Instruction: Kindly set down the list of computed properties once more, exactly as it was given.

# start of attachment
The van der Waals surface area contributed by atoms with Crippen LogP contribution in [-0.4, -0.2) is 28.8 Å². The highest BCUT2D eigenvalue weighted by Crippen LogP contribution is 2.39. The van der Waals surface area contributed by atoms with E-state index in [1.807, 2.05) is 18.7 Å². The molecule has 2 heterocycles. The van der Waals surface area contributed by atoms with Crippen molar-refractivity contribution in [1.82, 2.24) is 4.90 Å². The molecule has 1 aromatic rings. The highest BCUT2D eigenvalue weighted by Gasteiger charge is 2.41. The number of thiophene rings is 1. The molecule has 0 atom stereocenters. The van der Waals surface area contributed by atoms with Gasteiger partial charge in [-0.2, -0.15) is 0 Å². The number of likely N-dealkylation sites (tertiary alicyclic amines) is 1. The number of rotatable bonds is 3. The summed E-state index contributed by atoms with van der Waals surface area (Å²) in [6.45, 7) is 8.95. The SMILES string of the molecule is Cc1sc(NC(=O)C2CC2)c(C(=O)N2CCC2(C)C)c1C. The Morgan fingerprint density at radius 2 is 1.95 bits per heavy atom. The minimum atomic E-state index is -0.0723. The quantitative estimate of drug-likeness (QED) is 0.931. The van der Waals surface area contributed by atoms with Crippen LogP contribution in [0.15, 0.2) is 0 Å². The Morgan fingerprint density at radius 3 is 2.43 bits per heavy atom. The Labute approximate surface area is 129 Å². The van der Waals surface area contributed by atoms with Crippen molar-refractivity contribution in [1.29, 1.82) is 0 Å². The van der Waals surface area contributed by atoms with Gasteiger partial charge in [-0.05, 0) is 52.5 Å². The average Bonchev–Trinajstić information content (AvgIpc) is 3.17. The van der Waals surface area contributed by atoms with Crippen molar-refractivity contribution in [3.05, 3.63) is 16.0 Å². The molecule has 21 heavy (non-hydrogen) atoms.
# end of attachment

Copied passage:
The van der Waals surface area contributed by atoms with Crippen LogP contribution in [-0.4, -0.2) is 28.8 Å². The highest BCUT2D eigenvalue weighted by Crippen LogP contribution is 2.39. The van der Waals surface area contributed by atoms with E-state index in [1.807, 2.05) is 18.7 Å². The molecule has 2 heterocycles. The van der Waals surface area contributed by atoms with Crippen molar-refractivity contribution in [1.82, 2.24) is 4.90 Å². The molecule has 1 aromatic rings. The highest BCUT2D eigenvalue weighted by Gasteiger charge is 2.41. The number of thiophene rings is 1. The molecule has 0 atom stereocenters. The van der Waals surface area contributed by atoms with Gasteiger partial charge in [-0.2, -0.15) is 0 Å². The number of likely N-dealkylation sites (tertiary alicyclic amines) is 1. The number of rotatable bonds is 3. The summed E-state index contributed by atoms with van der Waals surface area (Å²) in [6.45, 7) is 8.95. The SMILES string of the molecule is Cc1sc(NC(=O)C2CC2)c(C(=O)N2CCC2(C)C)c1C. The Morgan fingerprint density at radius 2 is 1.95 bits per heavy atom. The minimum atomic E-state index is -0.0723. The quantitative estimate of drug-likeness (QED) is 0.931. The van der Waals surface area contributed by atoms with Crippen LogP contribution in [0.15, 0.2) is 0 Å². The Morgan fingerprint density at radius 3 is 2.43 bits per heavy atom. The Labute approximate surface area is 129 Å². The van der Waals surface area contributed by atoms with Crippen molar-refractivity contribution in [1.29, 1.82) is 0 Å². The van der Waals surface area contributed by atoms with Gasteiger partial charge in [-0.05, 0) is 52.5 Å². The average Bonchev–Trinajstić information content (AvgIpc) is 3.17. The van der Waals surface area contributed by atoms with Crippen molar-refractivity contribution in [3.05, 3.63) is 16.0 Å². The molecule has 21 heavy (non-hydrogen) atoms.